Is Matcha Good for You?

Is matcha good for you? This is a question we get asked all the time, and we are often reluctant to answer it. At the end of the day, matcha tea is simply just tea leaves mixed into water, so it must be good for you. There are often major health claims prescribed to matcha but they can be over exaggerated. While we like to stay away from making health claims about tea, we thought we would take a look at what makes matcha tea unique and why matcha may be good for you. 

Watch the Video About Health Benefits of Matcha

Why is Matcha Good For You

Before we get started, let’s just take a quick look at some of the claims that people have made about matcha. While the main reason we like matcha is for its taste, we like to see a lot of people drinking matcha tea for all sorts of different reasons.

Matcha for Weight Loss

Some people claim that matcha helps people lose weight. The jury is still out on this, but we can take a look later on at what people are saying might be the reason for it. The question of is matcha good for weight loss can be answered once we learn a little bit more about what matcha is.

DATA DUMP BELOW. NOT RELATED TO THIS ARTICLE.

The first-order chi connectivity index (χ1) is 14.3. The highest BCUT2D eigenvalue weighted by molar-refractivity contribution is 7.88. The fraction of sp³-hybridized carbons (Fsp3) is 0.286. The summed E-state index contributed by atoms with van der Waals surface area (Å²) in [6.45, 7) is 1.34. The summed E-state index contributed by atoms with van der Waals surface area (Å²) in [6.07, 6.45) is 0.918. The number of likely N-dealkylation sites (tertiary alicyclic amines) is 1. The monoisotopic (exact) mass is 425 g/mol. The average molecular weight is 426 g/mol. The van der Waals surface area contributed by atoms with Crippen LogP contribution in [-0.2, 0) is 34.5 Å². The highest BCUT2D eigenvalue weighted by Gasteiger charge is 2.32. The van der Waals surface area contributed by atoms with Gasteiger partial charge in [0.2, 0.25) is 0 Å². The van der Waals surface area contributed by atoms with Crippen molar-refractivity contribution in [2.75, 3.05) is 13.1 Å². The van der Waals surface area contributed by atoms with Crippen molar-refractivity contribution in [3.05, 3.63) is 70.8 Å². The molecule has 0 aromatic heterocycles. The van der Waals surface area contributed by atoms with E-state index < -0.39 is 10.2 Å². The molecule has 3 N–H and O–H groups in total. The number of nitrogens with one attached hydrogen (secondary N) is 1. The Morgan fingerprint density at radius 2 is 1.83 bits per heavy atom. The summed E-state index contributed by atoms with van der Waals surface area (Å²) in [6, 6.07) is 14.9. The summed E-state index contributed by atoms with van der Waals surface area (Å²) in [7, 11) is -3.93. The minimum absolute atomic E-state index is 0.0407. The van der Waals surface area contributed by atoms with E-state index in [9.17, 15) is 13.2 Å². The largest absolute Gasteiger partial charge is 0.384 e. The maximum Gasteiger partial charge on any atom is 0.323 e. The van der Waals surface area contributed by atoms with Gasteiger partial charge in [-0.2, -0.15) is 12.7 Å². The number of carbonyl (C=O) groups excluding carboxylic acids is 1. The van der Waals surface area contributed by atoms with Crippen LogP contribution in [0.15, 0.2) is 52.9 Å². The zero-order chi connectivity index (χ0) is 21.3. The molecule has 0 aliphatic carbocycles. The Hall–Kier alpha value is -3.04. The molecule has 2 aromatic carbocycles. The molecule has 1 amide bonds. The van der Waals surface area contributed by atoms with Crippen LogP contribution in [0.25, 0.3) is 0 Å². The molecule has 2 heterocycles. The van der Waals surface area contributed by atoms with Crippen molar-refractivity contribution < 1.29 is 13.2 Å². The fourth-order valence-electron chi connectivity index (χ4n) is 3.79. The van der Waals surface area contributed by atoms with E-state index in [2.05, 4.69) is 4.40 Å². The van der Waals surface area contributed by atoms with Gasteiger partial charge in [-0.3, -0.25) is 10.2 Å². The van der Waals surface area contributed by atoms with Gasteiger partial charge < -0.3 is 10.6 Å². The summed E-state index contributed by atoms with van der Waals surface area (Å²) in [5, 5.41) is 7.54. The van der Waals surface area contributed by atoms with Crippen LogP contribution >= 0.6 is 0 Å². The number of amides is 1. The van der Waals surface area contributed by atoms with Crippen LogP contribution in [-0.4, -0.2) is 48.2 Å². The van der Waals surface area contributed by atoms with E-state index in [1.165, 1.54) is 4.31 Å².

Matcha for Skin

In addition to being consumed, matcha powder is also used topically for skin care. You can find recipes for matcha face masks and matcha creams online, and supposedly they can help reduce acne and lead to clearer skin. Before we answer is matcha good for skin, we have to examine the components of the tea.

Matcha for Athletic Performance

A lot of people use matcha to improve their athletic performance. Many people like to drink the tea in the morning before their workout and report that it gives them a longer lasting, more sustained energy.

Matcha for Concentration

Similar to drinking matcha tea before a workout, people also drink matcha before work or long periods of study. There are a few reasons why matcha may lead to better concentration, and we’ll get into them next!